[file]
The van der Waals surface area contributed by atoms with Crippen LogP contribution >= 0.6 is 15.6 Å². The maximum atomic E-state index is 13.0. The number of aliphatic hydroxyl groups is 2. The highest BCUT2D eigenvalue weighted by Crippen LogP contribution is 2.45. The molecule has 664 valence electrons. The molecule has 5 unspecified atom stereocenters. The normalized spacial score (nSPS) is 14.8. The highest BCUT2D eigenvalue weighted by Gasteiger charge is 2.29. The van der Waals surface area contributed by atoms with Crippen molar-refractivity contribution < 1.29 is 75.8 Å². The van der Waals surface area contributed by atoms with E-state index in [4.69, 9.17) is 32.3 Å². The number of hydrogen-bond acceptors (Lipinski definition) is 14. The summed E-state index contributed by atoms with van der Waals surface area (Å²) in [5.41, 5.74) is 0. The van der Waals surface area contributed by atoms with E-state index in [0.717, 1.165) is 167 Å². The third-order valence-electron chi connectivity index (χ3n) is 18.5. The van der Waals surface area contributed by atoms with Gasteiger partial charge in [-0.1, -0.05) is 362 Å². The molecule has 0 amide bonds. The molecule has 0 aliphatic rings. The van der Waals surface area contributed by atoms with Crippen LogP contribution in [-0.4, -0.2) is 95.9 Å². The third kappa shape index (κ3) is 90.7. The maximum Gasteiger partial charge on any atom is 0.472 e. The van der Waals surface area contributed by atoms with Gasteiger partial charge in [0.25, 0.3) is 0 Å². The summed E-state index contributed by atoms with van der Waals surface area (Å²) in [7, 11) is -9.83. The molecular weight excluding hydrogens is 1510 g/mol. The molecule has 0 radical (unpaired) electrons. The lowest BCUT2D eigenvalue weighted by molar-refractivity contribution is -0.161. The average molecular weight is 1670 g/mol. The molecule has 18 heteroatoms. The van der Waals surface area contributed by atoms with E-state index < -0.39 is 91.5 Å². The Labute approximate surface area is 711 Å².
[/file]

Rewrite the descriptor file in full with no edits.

The van der Waals surface area contributed by atoms with Crippen LogP contribution >= 0.6 is 15.6 Å². The maximum atomic E-state index is 13.0. The number of aliphatic hydroxyl groups is 2. The highest BCUT2D eigenvalue weighted by Crippen LogP contribution is 2.45. The molecule has 664 valence electrons. The molecule has 5 unspecified atom stereocenters. The normalized spacial score (nSPS) is 14.8. The highest BCUT2D eigenvalue weighted by Gasteiger charge is 2.29. The van der Waals surface area contributed by atoms with Crippen molar-refractivity contribution < 1.29 is 75.8 Å². The van der Waals surface area contributed by atoms with E-state index in [4.69, 9.17) is 32.3 Å². The number of hydrogen-bond acceptors (Lipinski definition) is 14. The summed E-state index contributed by atoms with van der Waals surface area (Å²) in [5.41, 5.74) is 0. The van der Waals surface area contributed by atoms with E-state index in [0.717, 1.165) is 167 Å². The third-order valence-electron chi connectivity index (χ3n) is 18.5. The van der Waals surface area contributed by atoms with Gasteiger partial charge in [-0.1, -0.05) is 362 Å². The molecule has 0 amide bonds. The molecule has 0 aliphatic rings. The van der Waals surface area contributed by atoms with Crippen LogP contribution in [-0.4, -0.2) is 95.9 Å². The third kappa shape index (κ3) is 90.7. The maximum Gasteiger partial charge on any atom is 0.472 e. The van der Waals surface area contributed by atoms with Gasteiger partial charge in [0.25, 0.3) is 0 Å². The summed E-state index contributed by atoms with van der Waals surface area (Å²) in [7, 11) is -9.83. The molecular weight excluding hydrogens is 1510 g/mol. The molecule has 0 radical (unpaired) electrons. The lowest BCUT2D eigenvalue weighted by molar-refractivity contribution is -0.161. The average molecular weight is 1670 g/mol. The molecule has 18 heteroatoms. The van der Waals surface area contributed by atoms with E-state index < -0.39 is 91.5 Å². The Labute approximate surface area is 711 Å².